Last night I indulged. I poured myself a whiskey, sat down at my kitchen table and gingerly cued Frank Sinatra’s Christmas carols. Whilst I awaited the protests of my flatmates (which strangely enough never came) I spent the evening sketching. I sketched with purpose, in the hope that from the collection of scribbles on the gridded pages before me
My love for Halloween stems from my older sister; born on the 30th of October she hosted an annual Halloween party throughout her teenage years and I can remember anticipation and excitement for the event building from about August. In recent years I have been lucky to befriend a little lady with a passion for black magic and entertaining, the perfect combination for throwing Halloween parties.
It is comforting to know exactly what goes into the things we eat. For me, the less processed and refined the better. For a while now I have thought about making my own crackers as the store bought ones are more often than not full of preservatives and saturated fats, two things which I can quite happily do without.
This recipe is a take on the classic pavlova that Kiwis are very proud of and well known for. Having lived in Samoa for nearly half of my life, the only pavlova I became accustomed to was a rolled version with coconut threads baked on top and smothered with heaps of whipped cream and fresh seasonal fruits.
I love the intangible feeling of Christmas – that big, warm, swelling feeling that rises up inside you. The closer we draw to Christmas (9 days and counting) the more palpable this feeling becomes. It’s in the shop windows, it’s in the Christmas trees – strung with lights that twinkle in darkened lounge windows and it’s in the Christmas carols that float on the sticky, humid summer air.
Much to the delight of the blog team we have a new member, Genevieve. Genevieve has just started in product development for cooking products as a product evaluator. She hails from Samoa where her mother owns her own catering business and with a food science background we’re expecting big things!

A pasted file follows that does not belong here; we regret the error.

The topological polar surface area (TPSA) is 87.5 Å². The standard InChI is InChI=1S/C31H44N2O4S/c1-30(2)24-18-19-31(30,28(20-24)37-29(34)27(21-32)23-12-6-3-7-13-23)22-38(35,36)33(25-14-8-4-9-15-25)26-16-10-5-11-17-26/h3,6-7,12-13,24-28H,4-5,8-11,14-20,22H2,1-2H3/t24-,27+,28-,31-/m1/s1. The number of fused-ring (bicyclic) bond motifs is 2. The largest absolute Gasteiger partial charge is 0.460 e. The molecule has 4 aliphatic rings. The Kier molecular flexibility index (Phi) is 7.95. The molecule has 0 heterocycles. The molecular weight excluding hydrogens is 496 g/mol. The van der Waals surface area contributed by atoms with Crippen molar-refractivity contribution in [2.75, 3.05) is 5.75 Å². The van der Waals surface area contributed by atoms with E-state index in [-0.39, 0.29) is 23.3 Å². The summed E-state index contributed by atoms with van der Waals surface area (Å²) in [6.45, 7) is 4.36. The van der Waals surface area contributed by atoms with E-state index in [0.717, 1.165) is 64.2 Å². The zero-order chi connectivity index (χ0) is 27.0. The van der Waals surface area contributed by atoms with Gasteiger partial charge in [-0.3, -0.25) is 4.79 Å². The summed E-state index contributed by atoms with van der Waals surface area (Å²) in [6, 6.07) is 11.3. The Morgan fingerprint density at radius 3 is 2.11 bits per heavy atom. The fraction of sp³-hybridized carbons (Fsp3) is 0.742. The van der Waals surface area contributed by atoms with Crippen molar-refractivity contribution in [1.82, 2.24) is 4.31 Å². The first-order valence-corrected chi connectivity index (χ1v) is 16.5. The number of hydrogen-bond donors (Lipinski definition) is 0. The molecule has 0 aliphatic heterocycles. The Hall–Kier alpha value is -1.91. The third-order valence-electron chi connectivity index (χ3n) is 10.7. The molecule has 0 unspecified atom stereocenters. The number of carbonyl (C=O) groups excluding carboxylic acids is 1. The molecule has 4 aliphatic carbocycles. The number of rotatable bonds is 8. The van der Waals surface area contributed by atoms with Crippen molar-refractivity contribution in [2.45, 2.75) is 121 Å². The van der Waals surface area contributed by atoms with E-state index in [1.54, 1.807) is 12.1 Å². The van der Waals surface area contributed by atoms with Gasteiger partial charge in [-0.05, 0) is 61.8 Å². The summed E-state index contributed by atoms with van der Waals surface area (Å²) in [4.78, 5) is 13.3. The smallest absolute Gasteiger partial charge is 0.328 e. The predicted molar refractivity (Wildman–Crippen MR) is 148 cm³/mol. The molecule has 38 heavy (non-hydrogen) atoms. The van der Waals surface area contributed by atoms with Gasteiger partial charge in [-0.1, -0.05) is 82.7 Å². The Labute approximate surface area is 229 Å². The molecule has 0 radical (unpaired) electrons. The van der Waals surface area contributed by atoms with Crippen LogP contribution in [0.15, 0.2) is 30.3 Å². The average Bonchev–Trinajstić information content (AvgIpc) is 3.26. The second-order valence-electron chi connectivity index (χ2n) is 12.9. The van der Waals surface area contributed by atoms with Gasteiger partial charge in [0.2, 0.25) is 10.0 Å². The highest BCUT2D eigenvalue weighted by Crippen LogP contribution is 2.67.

Biscotti are twice baked (once as a loaf and then a second time as slices) to make for one incredibly crunchy sweet cookie that just begs to be dunked into hot coffee or tea. The absence of any butter or oils in the mixture means you can definitely have more than one.
These truffles are completely chocolate free, using the much underrated and underused carob. When I started my quest for an interesting carob recipe, my boyfriend screwed his face up in disgust. After a childhood of carob treats due to an eccentric mother who had a passion for looking after her
Being of the non-religious, sweet toothed persuasion, Easter for me is a celebration of chocolate in all its delicious forms. In my humble opinion, these chocolate mousse-filled chocolate eggs are a good place for the party to begin. A perfectly made mousse is deliciously rich, silky-smooth and decadent.
I will be the first to admit that this recipe caused a bit of a stir! It evoked some strong reactions from our willing testers, the majority of whom, thinking they were being offered chocolate truffles, were taken by surprise, discovering their intense sesame flavour and nutty texture. Testers’ opinions were very much
- Whittaker's Chocolate
- spelt flour
- rye flour
- Rice & Grains
- Pulses & Legumes
- Pasta & Noodles
- Nuts & Seeds
- ice cream
- Green tomatoes
- full cream milk
- Fish & Seafood
- Dutch process cocoa